Stedelijk Museum Amsterdam restitutes Matisse Odalisque to Jewish Art Patrons' Heirs

Wednesday, June 26, 2024
Stedelijk Museum Amsterdam restitutes Matisse Odalisque to Jewish Art Patrons' Heirs

The Dutch Restitutions Committee publishes its binding advice to restitute the painting Odalisque (1920/21) by Henri Matisse to Albert Stern’s legal successors.

The painting has been in the collection of the Stedelijk Museum Amsterdam since 1941, of which the Municipality of the City of Amsterdam is the owner. Following research, the Committee concludes that it is sufficiently plausible that the sale of the painting was connected to the measures taken by the occupying forces against Jewish members of the population and arose from a desire for self-preservation.

After the Nazis had come to power in January 1933, the Berlin-based textile manufacturer Albert Stern (1861-1945) and his family were subjected to persecution because of their Jewish descent, and gradually stripped of their possessions and means of livelihood. In 1936-37 the family emigrated to the Netherlands and thereafter made several attempts to flee. The family’s circumstances deteriorated to such an extent that it was forced to sell its belongings.

With the help of Lieuwe Bangma, with whom the Stern family had business and personal ties, the painting was sold to the Stedelijk Museum on 19 July 1941. Since the Stern family needed the money to flee, the Restitutions Committee ruled that this was an involuntary loss of possession due to circumstances directly related to the Nazi regime. Several attempts by the Stern couple to escape tragically failed and they were eventually deported to different camps. Albert Stern did not survive this, he died in January 1945, but his wife did – she emigrated to the United Kingdom after the war.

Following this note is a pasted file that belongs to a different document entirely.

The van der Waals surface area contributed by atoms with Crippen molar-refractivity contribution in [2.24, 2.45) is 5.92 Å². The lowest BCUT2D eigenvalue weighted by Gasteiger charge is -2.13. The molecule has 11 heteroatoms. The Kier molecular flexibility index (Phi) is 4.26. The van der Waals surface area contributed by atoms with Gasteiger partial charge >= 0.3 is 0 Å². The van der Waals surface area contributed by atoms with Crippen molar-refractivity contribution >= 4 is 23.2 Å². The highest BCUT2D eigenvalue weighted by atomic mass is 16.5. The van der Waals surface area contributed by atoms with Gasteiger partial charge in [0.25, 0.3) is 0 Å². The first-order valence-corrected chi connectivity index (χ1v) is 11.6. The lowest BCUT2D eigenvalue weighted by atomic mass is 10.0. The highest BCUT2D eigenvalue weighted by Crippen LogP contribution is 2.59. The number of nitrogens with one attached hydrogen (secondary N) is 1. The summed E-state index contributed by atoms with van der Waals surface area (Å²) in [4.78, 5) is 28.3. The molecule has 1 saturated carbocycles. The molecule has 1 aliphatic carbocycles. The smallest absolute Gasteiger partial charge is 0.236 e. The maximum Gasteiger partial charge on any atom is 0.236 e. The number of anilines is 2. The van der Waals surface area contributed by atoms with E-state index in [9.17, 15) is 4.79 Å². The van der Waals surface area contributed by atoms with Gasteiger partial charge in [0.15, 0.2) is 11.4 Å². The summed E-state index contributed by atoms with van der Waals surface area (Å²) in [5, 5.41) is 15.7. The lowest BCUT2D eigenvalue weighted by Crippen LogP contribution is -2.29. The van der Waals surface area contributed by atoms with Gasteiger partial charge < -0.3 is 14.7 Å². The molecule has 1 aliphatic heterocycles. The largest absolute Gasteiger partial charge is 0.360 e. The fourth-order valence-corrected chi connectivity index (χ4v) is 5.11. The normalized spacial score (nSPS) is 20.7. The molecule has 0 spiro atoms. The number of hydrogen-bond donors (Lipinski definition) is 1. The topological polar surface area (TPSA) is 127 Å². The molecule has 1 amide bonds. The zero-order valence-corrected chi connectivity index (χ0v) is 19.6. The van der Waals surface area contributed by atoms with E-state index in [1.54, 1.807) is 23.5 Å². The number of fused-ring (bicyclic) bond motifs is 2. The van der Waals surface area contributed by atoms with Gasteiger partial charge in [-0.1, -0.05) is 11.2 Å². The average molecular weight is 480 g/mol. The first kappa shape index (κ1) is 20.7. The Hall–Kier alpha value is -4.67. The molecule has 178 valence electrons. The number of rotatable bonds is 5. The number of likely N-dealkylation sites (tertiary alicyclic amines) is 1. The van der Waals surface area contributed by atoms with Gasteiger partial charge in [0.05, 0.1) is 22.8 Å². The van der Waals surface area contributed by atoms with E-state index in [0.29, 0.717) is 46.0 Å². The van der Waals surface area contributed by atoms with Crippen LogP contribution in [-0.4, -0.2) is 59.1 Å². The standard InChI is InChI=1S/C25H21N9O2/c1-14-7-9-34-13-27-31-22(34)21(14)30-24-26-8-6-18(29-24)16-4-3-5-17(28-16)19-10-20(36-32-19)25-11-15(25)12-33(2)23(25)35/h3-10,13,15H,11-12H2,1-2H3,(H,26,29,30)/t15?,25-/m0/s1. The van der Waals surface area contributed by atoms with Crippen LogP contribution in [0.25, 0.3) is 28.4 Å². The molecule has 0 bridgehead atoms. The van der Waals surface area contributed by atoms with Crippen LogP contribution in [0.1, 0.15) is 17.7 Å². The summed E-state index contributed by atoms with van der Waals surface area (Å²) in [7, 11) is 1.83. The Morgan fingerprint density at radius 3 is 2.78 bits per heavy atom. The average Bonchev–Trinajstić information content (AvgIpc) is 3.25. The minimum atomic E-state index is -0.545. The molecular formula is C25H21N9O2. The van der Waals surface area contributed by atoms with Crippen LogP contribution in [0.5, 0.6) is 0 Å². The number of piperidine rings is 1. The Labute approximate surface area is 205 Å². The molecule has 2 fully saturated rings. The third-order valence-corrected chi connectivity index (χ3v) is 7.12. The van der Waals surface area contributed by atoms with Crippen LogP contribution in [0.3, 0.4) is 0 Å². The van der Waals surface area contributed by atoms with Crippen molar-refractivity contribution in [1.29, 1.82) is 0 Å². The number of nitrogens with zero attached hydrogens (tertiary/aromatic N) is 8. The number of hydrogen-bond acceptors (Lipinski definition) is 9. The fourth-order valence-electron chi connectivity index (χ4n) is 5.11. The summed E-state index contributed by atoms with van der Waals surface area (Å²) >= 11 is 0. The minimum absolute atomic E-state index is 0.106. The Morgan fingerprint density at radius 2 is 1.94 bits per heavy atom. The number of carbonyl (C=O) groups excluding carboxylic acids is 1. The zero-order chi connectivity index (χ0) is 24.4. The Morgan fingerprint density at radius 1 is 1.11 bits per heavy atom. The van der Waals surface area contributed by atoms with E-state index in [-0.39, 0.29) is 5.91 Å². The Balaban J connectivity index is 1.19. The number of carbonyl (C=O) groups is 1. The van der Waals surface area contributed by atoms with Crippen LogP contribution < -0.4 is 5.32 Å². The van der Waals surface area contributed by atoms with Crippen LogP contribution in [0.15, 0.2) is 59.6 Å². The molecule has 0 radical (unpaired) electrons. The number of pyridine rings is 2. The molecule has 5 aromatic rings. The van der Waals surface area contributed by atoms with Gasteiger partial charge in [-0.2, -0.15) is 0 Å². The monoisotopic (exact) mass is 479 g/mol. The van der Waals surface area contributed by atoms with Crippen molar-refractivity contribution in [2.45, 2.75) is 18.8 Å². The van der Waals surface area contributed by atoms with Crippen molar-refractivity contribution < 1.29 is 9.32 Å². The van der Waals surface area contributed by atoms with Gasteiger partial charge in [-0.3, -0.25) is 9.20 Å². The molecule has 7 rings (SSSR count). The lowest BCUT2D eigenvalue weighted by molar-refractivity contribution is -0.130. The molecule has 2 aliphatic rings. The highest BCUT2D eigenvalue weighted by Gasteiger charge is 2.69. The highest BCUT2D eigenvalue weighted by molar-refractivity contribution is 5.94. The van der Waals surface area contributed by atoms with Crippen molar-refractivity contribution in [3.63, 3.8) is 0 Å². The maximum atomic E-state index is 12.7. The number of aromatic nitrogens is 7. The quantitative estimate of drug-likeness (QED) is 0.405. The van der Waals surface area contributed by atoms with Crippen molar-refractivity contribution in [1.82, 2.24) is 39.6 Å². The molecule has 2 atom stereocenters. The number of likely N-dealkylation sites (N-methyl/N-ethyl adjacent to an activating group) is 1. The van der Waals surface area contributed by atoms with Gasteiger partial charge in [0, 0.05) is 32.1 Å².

Touria Meliani, Alderman of Culture, Municipality of Amsterdam: “The suffering inflicted on Jewish civilians during the Second World War is unprecedented and irreversible. Jewish citizens have had their property, rights, dignity and in many cases their lives taken away. To the extent that anything can be repaired from the great injustice done to them, we as a society have a moral obligation to act accordingly. The return of works of art, such as the Odalisque painting, can mean a lot to the victims and is of great importance for the recognition of the injustice done to them. As a city we have a role and responsibility in this."

Rein Wolfs, director of the Stedelijk Museum Amsterdam: “We have had questions about the provenance of this work since our research into art from the collection in and around the war period, published in 2013. The issue was also highlighted in the exhibition The Stedelijk Museum and the Second World War in 2015. It is a step forward that, together with the heirs, represented by the Commission for Looted Art in Europe, we have been able to jointly submit this case to the Dutch Restitutions Committee. This artwork represents a very sad history and is connected to the unspeakable suffering inflicted on this family. The ruling of the Restitutions Committee does justice to this history, and we naturally follow their binding advice.”

The Amsterdam City Council intends to restitute the artwork to Albert Stern’s legal successors.

Main Image :Henri Matisse, Odalisque, 1920-21 © Succession Henri Matisse, c/o Pictoright Amsterdam/Stedelijk Museum Amsterdam

Stephanie Cime

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